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'THE POPE'S INAUGURATION. S. Paul informed the Thessalonian church that a personage whom he denominates • that man of sin" or that lawless man, title remarkably applicable to the Pope who defies (and tramples on all laws human and divine; and the son of perdition; and he also informed them that there should be a a falling away or an apostacy from the christian faith, when the above nained personage should oppose and exalt himself above all that is called god, or sovereign prince; and that as usurping the place and attributes of God he should sit in the earthly temple or church of God and shew himself that he is God. The Greek word which the apostle uses for the temple signifies the most holy place or the altar of God.
THAT S. Paul's prophecy has long since been, and still continues to be fulfilled, we shall now shew from the authorized "Book of the Sacred Ceremonies,” used at the inauguration of every vew pope as cited by Dr. Wordsworth in bis Lectures on the Apocalypse.
The Pontiff elect is conducted to the sacrarium, divested of his ordinary attire, and clad in the papal robes; all of which are scarlet,, and one of them is a vest covered with pearls ; and the mitre is adorned with gold and precious stones. In the Revelations, the person whom S. John describes as riding on the kings and people of the earth, whom he calls an harlot, and who, he says, is drunken with the blood of the faithful servants of Christ, is three times described as wearing scarlet, pearls, gold, and precious stones.
Thus arrayed in the robes of the mystical harlot, the pontiffelect is conducted to the altar of the church of S. Peter; before which he prostrates and prays; thus declaring its sanctity by his bodily worship. The Pope, or the lawless man, then rises wearing his mitre; he is lifted up by the Cardinals and placed by them upon the altar to sit there; one of the bishops kneels before him and begins to chant the Te Deum ; whilst the Cardinals kiss the Pope's feet, his hands and his face. This ceremony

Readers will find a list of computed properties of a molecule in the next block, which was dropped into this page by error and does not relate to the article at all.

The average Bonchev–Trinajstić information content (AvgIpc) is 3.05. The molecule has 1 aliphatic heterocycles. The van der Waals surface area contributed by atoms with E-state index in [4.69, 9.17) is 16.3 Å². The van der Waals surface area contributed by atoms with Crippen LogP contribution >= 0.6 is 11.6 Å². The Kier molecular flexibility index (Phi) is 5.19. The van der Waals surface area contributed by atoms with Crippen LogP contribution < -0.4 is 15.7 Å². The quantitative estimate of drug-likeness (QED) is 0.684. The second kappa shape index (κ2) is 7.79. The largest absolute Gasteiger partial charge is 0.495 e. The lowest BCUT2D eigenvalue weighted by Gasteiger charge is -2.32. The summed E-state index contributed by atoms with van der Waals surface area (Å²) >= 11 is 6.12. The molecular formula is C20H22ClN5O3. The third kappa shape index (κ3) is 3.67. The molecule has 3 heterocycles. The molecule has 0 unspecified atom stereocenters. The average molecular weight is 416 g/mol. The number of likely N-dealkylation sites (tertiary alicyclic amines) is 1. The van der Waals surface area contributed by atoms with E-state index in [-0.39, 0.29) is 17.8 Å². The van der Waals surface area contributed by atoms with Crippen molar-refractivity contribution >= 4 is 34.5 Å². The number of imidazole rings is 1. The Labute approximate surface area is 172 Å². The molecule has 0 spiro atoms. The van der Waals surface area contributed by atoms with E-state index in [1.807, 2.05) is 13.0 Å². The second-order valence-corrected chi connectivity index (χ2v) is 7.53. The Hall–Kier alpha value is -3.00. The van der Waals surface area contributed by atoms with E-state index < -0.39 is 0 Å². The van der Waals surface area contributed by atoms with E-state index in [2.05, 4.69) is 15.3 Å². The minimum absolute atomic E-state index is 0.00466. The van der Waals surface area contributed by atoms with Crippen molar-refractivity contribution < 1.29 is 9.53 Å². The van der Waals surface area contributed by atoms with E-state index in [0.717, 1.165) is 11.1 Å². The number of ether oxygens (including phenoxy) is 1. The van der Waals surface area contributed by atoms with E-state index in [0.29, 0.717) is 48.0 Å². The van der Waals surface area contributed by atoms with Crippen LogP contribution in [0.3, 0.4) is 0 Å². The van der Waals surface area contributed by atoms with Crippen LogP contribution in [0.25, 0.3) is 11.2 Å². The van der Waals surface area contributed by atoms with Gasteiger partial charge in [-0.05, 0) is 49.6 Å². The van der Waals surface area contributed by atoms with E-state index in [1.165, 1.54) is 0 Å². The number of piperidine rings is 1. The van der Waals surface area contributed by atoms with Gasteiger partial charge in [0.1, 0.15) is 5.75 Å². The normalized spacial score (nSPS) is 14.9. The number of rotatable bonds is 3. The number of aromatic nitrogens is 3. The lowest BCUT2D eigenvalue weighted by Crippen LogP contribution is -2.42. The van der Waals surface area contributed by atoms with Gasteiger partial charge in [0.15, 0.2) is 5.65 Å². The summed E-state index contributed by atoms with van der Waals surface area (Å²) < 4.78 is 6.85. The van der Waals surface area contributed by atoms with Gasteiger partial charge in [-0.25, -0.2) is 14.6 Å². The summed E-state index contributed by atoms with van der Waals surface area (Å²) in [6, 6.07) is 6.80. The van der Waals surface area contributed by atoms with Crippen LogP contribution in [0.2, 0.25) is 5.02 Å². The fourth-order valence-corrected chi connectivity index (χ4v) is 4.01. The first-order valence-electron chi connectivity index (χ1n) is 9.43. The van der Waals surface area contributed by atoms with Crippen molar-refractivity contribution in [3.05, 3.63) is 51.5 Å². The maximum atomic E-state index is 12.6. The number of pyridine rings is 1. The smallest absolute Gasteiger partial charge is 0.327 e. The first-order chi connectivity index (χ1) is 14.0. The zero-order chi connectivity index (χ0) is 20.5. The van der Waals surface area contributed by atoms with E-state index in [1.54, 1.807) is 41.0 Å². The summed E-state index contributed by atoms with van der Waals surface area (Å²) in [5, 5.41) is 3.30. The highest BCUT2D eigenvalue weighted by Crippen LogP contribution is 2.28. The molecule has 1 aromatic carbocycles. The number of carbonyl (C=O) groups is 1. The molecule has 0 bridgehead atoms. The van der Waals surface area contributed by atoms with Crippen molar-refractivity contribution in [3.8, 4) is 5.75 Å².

is called the ADORATION; and it is represented on a pontifical coin with the legend in latin—"whom they create they adoRE."
HERE THEN the pope shews himself in the most holy place that he is God; he is worshipped by kneeling before him and kissing his feet; and by singing the Te Deum, which is one of the most solemn acts of the worship of Jehovah; he sits in the most holy place, and makes the sacred altar bis footstool, which he tramples under foot. Thus he becomes as much the " abomination of desolation " as Antiochus Ephiphanes who sacrificed swine upon the altar at Jerusalem. In thus usurping the place of God he is not afraid of divine vengeance when he is saluted Vice-Gov; our LORD God the pope ; King of Kings; and LORD of LORDS; besides other blasphemous titles. Sir Richard Musgrave mentions that in a confession of faith found in the pocket of a popish priest who was engaged in the Irish rebellion, the pope was termed “the LORD God.”! Bellarmine asserts that if the pope were to command men to practice vice and to shun virtue, they are bound to obey under pain of eternal damnation ; this he affirms is the very foundation of the christian religion ; and to deny, it is a damnable heresy.
Tæe Rev. W. A. C. Maclaurin who was originally a congregationalist, afterwards an episcopalian and Dean of the Diocese of Moray, has apostatized to the Roman Schism ; and we wish them much good of their convert. About ten years ago he was caught in the fact of apostatising; but was at that time prevented by the expostulation of one of his brethren. He was a self conceited vain-glorious man ; and much oftended that he was not thought worthy of being elected to the episcopate. He had the bad taste to sit and vote in the election of a coadjutor to Bishop Low, on the day before he was formally enrolled under the banner of the man of sin, A lay member of the church in Elgin informs us that he is now in London as a laynan. “He made confession of his sins for forty-five years, and received absolution; having as penance to repeat the 51st psalm fifteen times in Latin !” In less than ten years he will change again. .
NOTICES. The Two Rocks, Christ or Peter. Second Ed., Wertheim and